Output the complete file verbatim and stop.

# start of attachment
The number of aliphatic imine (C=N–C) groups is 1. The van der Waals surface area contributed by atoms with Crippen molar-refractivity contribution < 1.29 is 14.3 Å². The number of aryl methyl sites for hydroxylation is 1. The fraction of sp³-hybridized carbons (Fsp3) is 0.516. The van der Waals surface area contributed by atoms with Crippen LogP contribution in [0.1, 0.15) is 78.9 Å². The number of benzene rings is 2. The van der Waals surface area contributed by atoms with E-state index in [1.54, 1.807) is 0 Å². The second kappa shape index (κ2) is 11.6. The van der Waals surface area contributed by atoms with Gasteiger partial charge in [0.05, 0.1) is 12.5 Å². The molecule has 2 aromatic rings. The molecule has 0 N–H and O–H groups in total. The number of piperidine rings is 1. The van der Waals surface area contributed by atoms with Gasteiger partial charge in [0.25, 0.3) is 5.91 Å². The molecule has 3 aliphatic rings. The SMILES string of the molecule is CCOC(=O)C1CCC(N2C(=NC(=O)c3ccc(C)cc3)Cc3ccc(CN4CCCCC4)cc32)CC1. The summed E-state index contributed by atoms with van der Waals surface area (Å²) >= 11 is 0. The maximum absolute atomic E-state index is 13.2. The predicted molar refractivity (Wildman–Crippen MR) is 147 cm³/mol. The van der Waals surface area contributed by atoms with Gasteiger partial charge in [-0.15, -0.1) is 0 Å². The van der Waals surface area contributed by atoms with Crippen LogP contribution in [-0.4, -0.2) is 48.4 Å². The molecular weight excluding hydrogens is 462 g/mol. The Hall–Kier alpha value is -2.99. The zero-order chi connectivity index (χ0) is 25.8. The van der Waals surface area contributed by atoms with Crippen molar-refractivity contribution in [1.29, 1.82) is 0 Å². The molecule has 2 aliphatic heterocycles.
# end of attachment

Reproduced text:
The number of aliphatic imine (C=N–C) groups is 1. The van der Waals surface area contributed by atoms with Crippen molar-refractivity contribution < 1.29 is 14.3 Å². The number of aryl methyl sites for hydroxylation is 1. The fraction of sp³-hybridized carbons (Fsp3) is 0.516. The van der Waals surface area contributed by atoms with Crippen LogP contribution in [0.1, 0.15) is 78.9 Å². The number of benzene rings is 2. The van der Waals surface area contributed by atoms with E-state index in [1.54, 1.807) is 0 Å². The second kappa shape index (κ2) is 11.6. The van der Waals surface area contributed by atoms with Gasteiger partial charge in [0.05, 0.1) is 12.5 Å². The molecule has 2 aromatic rings. The molecule has 0 N–H and O–H groups in total. The number of piperidine rings is 1. The van der Waals surface area contributed by atoms with Gasteiger partial charge in [0.25, 0.3) is 5.91 Å². The molecule has 3 aliphatic rings. The SMILES string of the molecule is CCOC(=O)C1CCC(N2C(=NC(=O)c3ccc(C)cc3)Cc3ccc(CN4CCCCC4)cc32)CC1. The summed E-state index contributed by atoms with van der Waals surface area (Å²) >= 11 is 0. The maximum absolute atomic E-state index is 13.2. The predicted molar refractivity (Wildman–Crippen MR) is 147 cm³/mol. The van der Waals surface area contributed by atoms with Gasteiger partial charge in [-0.15, -0.1) is 0 Å². The van der Waals surface area contributed by atoms with Crippen LogP contribution in [-0.4, -0.2) is 48.4 Å². The molecular weight excluding hydrogens is 462 g/mol. The Hall–Kier alpha value is -2.99. The zero-order chi connectivity index (χ0) is 25.8. The van der Waals surface area contributed by atoms with Crippen molar-refractivity contribution in [1.29, 1.82) is 0 Å². The molecule has 2 aliphatic heterocycles.